I’d venture to say that just about every workers compensation experience rated employer is aware of the effect claims have on their EMR, XMOD, EMOD, experience modification rate or whatever you want to call it! I’d also be pretty sure that most insurance agents have told their experience rated clients, in some fashion, that the more claims they have the higher their EMR will be which means they will pay more premium. When it comes to the basics, it really works that way. But let’s take a look a little deeper into the relationship between workers compensation claims and experience modification rating.
Claims or losses effect the experience mod at many different levels and in many different ways. Here’s a few things you may not have known:
- Claims are limited when used in the calculation of an EMR or Experience Mod Rate. That’s right. For the most part each state has some sort of cap or limitation on the claim amount used in the EMR calculation. That cap is different for every state and they change every year. Here’s a few examples; for the year 2013, Illinois caps single claim accidents out at $439,500; Kentucky at $188,500; Maryland at $253,000 and for Arizona, $149,000. Don’t get me wrong, workers compensation claims are paid by the insurance carrier to their full amount but only the limited part goes into the EMR calculation. Quite a spread between states right?
- For calculation purposes claims are split into Primary and Excess amounts. This is called duel rating. The primary portion of any workers comp claim will carry more weight in the development of the EMR than the excess portion. At least that’s how it’s worked for years. However we are seeing more and more adjustments in ballasting, weighting and split points that have the effect of erroding into the excess level with a resulting effect of more emphasis being placed on those excess losses.
- Split Point adjustments. This is a dollar amount where claims are split into Primary and Excess levels. For NCCI states this level is going through an adjustment period ultimately increasing the Split Point from a historic level of $5,000 to $15,000. For years, agents would tell their clients that it was the first $5,000 of a claim that had the greatest effect on their Experience Mod Factor and this was true. But that has changed. As an example for 2012 the Split Point for Illinois was $5,000, 2013 is $10,000 and 2014 will be $13,500; for Maryland 2012 was $5,000, 2013 is $10,000 and 2014 will be $13,500. Missouri is a little different where 2012 was $5,000, 2013 is $7,500, 2014 will be $10,000 and 2015 is planned to be $13,500 and 2016 is planned to be $15,000.
- Claim Reserves are treated the same as paid claims in the Experience Rating Calculation. You see, when a new workers comp claim is submitted to an insurance carrier the claim department will establish what’s known as a reserve for that claim. They actually “Reserve” future dollars to pay for the claim. In other words they will ear mark a certain amount of dollars, based on their experience in handling similar claims, to draw down from in the future as actual dollars are spent. It goes something like this; A claim for a broken arm occurs, it’s reported to the insurance company and the claim department assigns an adjuster. The adjuster reviews the details of the claim and based on past experience sets a claim reserve of $15,000. Medical bills start comming in and are paid along with lost time wages for the injured employee being off from work in the amount of $3,000. The reserve is drawn down and is now at $12,000 with paid dollars at $3,000. Future reserve adjustments, up and down, are reported and included in the calculation. So during the claim process it’s not what the insurance company has actually spent but what they ultimately expect to spend, along with adjustments along the way, that gets reported for inclusion in the EMR calculation.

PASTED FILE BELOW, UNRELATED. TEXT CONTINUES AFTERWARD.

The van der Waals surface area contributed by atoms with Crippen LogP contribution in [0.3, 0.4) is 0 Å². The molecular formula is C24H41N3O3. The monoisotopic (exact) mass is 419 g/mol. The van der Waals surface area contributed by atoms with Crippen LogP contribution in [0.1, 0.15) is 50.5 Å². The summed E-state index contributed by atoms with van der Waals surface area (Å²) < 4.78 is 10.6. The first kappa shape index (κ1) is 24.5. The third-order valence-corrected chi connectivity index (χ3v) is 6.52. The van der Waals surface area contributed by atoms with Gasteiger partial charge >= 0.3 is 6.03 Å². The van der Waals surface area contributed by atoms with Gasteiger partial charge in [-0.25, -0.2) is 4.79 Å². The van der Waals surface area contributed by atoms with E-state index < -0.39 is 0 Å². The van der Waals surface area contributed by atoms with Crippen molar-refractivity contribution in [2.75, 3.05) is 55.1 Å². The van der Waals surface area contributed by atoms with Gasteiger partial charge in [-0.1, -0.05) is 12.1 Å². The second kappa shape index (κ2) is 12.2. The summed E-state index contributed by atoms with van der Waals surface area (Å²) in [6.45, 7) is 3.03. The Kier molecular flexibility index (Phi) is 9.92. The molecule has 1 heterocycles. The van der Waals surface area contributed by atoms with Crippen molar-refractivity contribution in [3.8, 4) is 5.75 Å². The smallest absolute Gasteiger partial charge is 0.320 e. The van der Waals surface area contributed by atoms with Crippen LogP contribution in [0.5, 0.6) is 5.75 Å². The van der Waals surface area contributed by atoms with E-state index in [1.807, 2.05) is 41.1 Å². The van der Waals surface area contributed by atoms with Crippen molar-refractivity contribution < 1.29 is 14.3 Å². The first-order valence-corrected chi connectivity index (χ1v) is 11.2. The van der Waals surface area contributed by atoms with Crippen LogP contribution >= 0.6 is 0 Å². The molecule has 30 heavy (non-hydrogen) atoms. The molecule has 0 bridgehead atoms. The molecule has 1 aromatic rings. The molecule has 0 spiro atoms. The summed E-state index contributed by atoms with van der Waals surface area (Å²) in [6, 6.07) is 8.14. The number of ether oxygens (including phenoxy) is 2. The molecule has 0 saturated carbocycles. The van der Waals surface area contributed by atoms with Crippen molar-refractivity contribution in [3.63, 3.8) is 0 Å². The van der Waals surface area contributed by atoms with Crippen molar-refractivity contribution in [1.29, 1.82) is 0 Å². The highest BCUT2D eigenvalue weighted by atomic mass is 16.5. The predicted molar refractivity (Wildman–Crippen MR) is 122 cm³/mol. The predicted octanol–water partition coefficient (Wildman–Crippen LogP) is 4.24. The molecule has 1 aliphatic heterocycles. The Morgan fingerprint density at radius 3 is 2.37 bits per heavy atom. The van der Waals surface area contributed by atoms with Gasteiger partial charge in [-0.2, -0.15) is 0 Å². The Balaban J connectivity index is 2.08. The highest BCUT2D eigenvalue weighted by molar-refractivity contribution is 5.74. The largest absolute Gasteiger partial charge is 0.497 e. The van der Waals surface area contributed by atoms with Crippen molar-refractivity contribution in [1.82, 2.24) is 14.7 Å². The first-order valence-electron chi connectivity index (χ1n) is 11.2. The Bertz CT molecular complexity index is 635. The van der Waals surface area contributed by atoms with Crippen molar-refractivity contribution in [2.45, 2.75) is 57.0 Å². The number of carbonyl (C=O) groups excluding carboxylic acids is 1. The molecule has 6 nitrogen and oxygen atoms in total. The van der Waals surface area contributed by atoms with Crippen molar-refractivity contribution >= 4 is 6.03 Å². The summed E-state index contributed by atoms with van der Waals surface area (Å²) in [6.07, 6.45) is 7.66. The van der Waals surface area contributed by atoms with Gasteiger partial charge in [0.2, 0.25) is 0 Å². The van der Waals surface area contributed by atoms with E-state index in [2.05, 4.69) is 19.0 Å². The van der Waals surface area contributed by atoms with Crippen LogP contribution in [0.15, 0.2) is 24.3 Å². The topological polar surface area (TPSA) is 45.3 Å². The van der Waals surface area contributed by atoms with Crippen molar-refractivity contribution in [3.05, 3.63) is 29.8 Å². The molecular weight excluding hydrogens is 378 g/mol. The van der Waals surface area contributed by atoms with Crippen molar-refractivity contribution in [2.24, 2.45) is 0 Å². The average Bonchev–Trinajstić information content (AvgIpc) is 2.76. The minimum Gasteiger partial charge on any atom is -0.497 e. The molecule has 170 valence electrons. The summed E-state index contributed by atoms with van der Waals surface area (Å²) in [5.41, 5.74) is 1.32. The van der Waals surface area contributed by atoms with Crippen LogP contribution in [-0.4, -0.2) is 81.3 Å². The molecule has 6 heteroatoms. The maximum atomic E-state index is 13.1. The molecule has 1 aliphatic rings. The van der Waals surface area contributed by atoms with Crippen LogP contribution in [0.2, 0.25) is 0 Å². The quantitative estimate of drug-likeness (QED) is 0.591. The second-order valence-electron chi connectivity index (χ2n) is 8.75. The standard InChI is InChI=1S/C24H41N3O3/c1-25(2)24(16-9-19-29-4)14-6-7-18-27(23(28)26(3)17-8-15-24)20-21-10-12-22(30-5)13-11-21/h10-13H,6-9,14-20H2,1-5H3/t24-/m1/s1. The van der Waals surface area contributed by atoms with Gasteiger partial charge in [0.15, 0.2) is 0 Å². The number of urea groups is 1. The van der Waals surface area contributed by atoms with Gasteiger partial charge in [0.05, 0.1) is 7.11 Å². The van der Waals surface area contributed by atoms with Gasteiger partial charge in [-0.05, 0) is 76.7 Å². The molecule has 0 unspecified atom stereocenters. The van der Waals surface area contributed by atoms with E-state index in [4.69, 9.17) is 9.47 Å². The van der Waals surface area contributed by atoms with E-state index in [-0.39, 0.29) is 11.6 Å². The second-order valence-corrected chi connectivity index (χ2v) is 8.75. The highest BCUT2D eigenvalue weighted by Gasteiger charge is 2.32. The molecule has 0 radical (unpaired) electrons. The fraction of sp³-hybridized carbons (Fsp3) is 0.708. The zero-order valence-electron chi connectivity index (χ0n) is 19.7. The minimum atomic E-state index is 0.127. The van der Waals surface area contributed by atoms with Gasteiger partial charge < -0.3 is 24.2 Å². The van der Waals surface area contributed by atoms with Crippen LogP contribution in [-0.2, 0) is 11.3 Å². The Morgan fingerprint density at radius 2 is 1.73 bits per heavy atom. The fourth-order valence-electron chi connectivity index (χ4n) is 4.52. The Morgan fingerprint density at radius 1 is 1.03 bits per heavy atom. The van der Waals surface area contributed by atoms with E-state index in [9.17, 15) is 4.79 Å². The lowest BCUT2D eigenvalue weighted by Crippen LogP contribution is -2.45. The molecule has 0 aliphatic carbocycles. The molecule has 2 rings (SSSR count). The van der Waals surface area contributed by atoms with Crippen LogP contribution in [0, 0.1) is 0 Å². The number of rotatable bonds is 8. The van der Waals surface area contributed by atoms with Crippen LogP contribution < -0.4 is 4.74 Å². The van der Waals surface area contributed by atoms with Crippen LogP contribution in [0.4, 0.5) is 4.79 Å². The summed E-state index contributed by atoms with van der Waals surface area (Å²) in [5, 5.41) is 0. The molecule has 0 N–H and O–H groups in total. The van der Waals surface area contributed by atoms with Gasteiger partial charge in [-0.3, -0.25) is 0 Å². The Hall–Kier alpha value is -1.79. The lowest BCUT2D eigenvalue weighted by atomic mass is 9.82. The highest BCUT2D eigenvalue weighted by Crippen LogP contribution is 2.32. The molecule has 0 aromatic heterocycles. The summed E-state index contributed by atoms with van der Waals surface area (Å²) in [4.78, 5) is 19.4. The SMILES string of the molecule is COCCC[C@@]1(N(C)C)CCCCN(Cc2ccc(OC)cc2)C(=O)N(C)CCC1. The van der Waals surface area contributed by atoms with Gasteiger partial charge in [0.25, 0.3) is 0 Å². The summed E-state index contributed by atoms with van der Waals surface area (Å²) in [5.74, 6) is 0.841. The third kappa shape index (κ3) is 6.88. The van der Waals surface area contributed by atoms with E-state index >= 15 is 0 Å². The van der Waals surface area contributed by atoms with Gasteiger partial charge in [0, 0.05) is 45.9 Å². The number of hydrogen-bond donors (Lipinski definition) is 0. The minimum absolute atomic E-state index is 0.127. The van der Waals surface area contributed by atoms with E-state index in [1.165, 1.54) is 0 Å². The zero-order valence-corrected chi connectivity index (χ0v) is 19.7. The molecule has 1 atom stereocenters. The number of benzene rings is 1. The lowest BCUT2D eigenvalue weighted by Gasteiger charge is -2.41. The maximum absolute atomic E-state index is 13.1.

- The EMR Experience Period. So we’ve had a claim reported, reserves established and dollars paid and you might ask “What else could happen?” The experience period that’s what! You see, EMR’s or Experience Modification Rates are effected by claims during what’s known as the Experience Period. This is typically a four year period excluding the most recent year past. So it looks back a total of four years and drops the most recent. A single claim will show up on an employers EMR calculation for that entire period of time! Bottom line, a claim happens once and it effects the premium an employer pays for three years!
So workers compensation claims not only have a direct effect on an employers experience mod but a lingering, long-tail effect. Claims, while they would seem simple on the surface, go much deeper and their effect will be shown on the EMR and ultimately the premium an employer pays!
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Hope this helps you out! Thanks!